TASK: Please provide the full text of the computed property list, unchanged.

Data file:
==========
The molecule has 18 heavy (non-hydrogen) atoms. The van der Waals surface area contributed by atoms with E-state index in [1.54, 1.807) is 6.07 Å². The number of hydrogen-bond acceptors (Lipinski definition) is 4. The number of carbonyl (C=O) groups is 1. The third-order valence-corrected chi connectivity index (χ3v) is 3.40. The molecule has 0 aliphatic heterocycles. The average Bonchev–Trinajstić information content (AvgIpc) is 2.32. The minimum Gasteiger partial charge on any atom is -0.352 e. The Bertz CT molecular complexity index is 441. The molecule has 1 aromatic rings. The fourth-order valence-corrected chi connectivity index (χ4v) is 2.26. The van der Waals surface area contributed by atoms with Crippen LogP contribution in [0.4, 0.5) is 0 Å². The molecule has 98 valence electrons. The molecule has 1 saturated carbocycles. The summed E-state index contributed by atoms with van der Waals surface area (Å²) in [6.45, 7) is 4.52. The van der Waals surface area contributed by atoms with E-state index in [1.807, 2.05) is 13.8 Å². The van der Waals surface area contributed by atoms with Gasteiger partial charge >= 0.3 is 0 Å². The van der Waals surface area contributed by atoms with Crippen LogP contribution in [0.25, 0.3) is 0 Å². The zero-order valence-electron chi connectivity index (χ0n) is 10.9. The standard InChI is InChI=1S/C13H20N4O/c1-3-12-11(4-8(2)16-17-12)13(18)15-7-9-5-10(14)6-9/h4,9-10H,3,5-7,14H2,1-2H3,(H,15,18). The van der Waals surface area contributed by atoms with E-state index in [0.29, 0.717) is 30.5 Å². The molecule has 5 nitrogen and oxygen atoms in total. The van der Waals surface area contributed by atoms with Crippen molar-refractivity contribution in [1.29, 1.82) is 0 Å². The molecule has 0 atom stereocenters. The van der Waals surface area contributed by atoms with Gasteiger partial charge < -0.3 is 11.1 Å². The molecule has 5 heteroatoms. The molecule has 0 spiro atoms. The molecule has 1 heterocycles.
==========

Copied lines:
The molecule has 18 heavy (non-hydrogen) atoms. The van der Waals surface area contributed by atoms with E-state index in [1.54, 1.807) is 6.07 Å². The number of hydrogen-bond acceptors (Lipinski definition) is 4. The number of carbonyl (C=O) groups is 1. The third-order valence-corrected chi connectivity index (χ3v) is 3.40. The molecule has 0 aliphatic heterocycles. The average Bonchev–Trinajstić information content (AvgIpc) is 2.32. The minimum Gasteiger partial charge on any atom is -0.352 e. The Bertz CT molecular complexity index is 441. The molecule has 1 aromatic rings. The fourth-order valence-corrected chi connectivity index (χ4v) is 2.26. The van der Waals surface area contributed by atoms with Crippen LogP contribution in [0.4, 0.5) is 0 Å². The molecule has 98 valence electrons. The molecule has 1 saturated carbocycles. The summed E-state index contributed by atoms with van der Waals surface area (Å²) in [6.45, 7) is 4.52. The van der Waals surface area contributed by atoms with E-state index in [1.807, 2.05) is 13.8 Å². The van der Waals surface area contributed by atoms with Gasteiger partial charge >= 0.3 is 0 Å². The van der Waals surface area contributed by atoms with Crippen LogP contribution in [0.25, 0.3) is 0 Å². The zero-order valence-electron chi connectivity index (χ0n) is 10.9. The standard InChI is InChI=1S/C13H20N4O/c1-3-12-11(4-8(2)16-17-12)13(18)15-7-9-5-10(14)6-9/h4,9-10H,3,5-7,14H2,1-2H3,(H,15,18). The van der Waals surface area contributed by atoms with E-state index in [0.29, 0.717) is 30.5 Å². The molecule has 5 nitrogen and oxygen atoms in total. The van der Waals surface area contributed by atoms with Crippen molar-refractivity contribution in [1.29, 1.82) is 0 Å². The molecule has 0 atom stereocenters. The van der Waals surface area contributed by atoms with Gasteiger partial charge < -0.3 is 11.1 Å². The molecule has 5 heteroatoms. The molecule has 0 spiro atoms. The molecule has 1 heterocycles.